During the 19th century, many English lace workers moved to France for work, bringing with them the ever popular bulldog. The French fell in love with these little pups, especially the ones with the erect ears ( trait that the English didn’t like). The “blougue Francais” was being perfected by french breeders to emphasize the bat ears and create their own bulldog. By the end of the century, the this breed had made its way to the elite of French society. In 1893, the French bulldog had made its way back to its ancestral home. The Enlgish, however, were not thrilled by this. They didn’t want their English bulldogs inheriting the bat ear trait. The French, like wise, didn’t want their bulldog to be simply grouped with the English Bulldog. In 1902, the French Bulldog had its own club formed. The Kennel Club of England would eventually recognize the dog as a separate breed. When the French Bulldog made its way to America, only the wealthy could afford them. They were recognized by the American Kennel Club in 1898. Is has been on of the most popular breeds in America since 1903.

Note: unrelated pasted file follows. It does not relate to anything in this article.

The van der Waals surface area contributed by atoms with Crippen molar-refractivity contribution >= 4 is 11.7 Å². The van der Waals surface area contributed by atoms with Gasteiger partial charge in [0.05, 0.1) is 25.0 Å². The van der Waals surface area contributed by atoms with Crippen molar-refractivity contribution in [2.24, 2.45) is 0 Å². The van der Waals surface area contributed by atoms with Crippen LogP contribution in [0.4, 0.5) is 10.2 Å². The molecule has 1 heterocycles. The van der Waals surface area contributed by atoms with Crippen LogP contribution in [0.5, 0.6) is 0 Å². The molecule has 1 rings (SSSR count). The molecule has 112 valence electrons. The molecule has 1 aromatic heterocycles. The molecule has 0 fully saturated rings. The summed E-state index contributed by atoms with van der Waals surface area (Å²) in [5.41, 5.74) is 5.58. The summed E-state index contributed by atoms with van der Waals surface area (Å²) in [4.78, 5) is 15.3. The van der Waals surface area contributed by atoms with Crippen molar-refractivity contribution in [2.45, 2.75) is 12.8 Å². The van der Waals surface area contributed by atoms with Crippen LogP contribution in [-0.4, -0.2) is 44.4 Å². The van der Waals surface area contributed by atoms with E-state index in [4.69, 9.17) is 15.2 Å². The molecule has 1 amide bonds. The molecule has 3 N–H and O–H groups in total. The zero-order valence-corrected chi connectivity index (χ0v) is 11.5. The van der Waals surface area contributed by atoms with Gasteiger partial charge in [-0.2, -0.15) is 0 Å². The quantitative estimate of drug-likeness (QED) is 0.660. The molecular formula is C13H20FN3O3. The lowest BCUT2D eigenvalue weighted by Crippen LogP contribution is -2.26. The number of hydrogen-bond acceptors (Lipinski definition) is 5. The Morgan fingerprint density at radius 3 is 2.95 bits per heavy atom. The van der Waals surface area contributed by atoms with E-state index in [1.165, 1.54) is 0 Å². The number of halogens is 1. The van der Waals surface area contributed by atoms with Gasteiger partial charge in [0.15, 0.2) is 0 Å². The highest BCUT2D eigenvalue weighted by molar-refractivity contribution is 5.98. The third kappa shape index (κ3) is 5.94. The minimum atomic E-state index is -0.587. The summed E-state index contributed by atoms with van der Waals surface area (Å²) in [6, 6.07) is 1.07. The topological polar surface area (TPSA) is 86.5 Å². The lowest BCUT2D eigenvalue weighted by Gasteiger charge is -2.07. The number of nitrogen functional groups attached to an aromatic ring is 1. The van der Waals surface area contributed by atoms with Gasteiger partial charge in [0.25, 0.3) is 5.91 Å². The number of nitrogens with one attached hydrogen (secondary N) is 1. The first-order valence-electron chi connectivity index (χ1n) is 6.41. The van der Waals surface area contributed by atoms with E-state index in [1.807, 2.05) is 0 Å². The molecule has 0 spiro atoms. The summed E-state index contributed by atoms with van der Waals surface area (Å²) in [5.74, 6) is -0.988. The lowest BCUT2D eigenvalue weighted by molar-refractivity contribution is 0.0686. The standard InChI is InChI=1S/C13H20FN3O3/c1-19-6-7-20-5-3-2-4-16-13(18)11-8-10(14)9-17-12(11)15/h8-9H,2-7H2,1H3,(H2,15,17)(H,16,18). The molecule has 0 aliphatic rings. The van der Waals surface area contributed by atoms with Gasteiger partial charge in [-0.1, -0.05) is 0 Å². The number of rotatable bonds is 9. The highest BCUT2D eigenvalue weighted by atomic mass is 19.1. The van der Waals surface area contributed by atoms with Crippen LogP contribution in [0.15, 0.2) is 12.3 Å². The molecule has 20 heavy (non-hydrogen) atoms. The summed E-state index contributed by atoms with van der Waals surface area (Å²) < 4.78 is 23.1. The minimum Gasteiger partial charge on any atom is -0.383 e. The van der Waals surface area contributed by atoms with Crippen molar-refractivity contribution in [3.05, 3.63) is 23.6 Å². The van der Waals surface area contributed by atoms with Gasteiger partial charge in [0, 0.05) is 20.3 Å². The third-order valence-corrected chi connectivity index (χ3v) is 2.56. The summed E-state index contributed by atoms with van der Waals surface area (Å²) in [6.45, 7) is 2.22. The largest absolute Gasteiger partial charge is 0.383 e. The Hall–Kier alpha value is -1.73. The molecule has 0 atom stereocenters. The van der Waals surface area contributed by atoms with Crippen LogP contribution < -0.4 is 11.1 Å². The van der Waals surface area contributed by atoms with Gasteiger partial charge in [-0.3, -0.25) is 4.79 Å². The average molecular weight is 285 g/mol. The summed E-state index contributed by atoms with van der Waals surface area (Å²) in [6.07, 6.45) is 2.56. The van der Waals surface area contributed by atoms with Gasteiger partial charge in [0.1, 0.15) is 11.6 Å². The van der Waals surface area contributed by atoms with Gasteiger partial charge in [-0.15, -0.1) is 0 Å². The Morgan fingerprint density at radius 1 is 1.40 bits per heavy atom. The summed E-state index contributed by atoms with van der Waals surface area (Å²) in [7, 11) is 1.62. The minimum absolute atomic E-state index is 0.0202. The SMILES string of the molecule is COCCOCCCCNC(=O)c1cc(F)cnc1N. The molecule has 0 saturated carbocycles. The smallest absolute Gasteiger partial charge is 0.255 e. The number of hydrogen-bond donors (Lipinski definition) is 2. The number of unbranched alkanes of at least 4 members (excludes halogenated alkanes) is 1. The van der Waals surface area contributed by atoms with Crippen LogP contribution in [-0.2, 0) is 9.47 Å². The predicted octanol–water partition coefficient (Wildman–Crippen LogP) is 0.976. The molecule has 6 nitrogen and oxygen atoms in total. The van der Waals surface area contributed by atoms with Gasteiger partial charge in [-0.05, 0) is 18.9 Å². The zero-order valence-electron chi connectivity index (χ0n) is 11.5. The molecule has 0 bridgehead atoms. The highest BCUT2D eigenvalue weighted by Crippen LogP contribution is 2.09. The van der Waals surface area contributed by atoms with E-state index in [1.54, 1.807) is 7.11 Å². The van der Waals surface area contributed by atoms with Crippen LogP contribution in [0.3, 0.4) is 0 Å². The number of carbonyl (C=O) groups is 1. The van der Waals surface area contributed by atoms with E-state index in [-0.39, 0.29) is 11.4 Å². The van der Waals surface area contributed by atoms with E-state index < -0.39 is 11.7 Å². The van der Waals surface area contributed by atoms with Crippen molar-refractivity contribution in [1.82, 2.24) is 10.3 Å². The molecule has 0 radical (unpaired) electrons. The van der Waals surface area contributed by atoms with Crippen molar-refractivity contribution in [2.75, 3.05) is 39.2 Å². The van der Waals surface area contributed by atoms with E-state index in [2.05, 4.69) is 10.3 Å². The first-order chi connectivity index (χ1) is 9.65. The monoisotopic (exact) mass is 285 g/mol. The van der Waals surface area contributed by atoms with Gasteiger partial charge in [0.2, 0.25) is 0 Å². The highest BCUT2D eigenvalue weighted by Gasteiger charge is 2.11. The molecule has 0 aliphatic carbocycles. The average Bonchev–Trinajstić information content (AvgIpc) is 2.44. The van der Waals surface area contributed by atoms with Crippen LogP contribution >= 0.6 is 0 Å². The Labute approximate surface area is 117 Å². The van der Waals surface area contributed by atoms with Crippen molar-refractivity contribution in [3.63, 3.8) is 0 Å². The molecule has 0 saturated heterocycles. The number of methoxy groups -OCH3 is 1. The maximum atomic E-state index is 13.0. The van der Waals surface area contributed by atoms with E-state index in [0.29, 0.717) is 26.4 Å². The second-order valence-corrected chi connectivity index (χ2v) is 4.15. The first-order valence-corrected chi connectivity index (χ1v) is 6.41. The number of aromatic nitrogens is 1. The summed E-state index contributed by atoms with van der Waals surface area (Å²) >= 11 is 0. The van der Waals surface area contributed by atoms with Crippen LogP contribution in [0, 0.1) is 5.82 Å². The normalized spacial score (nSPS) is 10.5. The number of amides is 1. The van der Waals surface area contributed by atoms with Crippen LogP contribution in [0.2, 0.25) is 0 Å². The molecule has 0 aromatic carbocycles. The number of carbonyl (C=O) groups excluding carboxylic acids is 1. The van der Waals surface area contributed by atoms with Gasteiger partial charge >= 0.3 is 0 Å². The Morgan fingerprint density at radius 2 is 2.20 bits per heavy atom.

These are some of the most fun-loving dogs you will meet. They love to have fun and to play. This makes them great with children and other pets. Overall, they are a fantastic and loving family dog. French bulldogs are very affectionate with their families. In fact, they love you so much, separation anxiety can be a problem for them. They are good with strangers and strange dogs as well.
They are very stubborn, but they are just so cute!
The French Bulldog has an average lifespan of 9 to 11 years. They are fairly sturdy dog, but like any breed, they have some breed specific health problems that can occur. These include:
- Different types of eye conditions
- Spinal deformaties
- General back problems
- Inflammatory bowl disease
- Bladder/Kidney stones
- Bleeding disorders
- Skin Infections
- Degenerative Myelopathy
A french bulldog is also very sensitive to the heat. When having them out in the heat, make sure to watch for signs of heat stroke. Have plenty of water available to them, and keep them outside for as little time as possible in the heat.
Obesity can also be a problem. Your frenchie should weigh around 28 pound, depending on other factors. Discuss with your veterinarian a healthy weight for your furry friend and how to maintain it.
These little guys don’t take much grooming. Just a quick brush every once in a while to get the dead fur off of them. You’ll be happy to know that they don’t shed very much, either.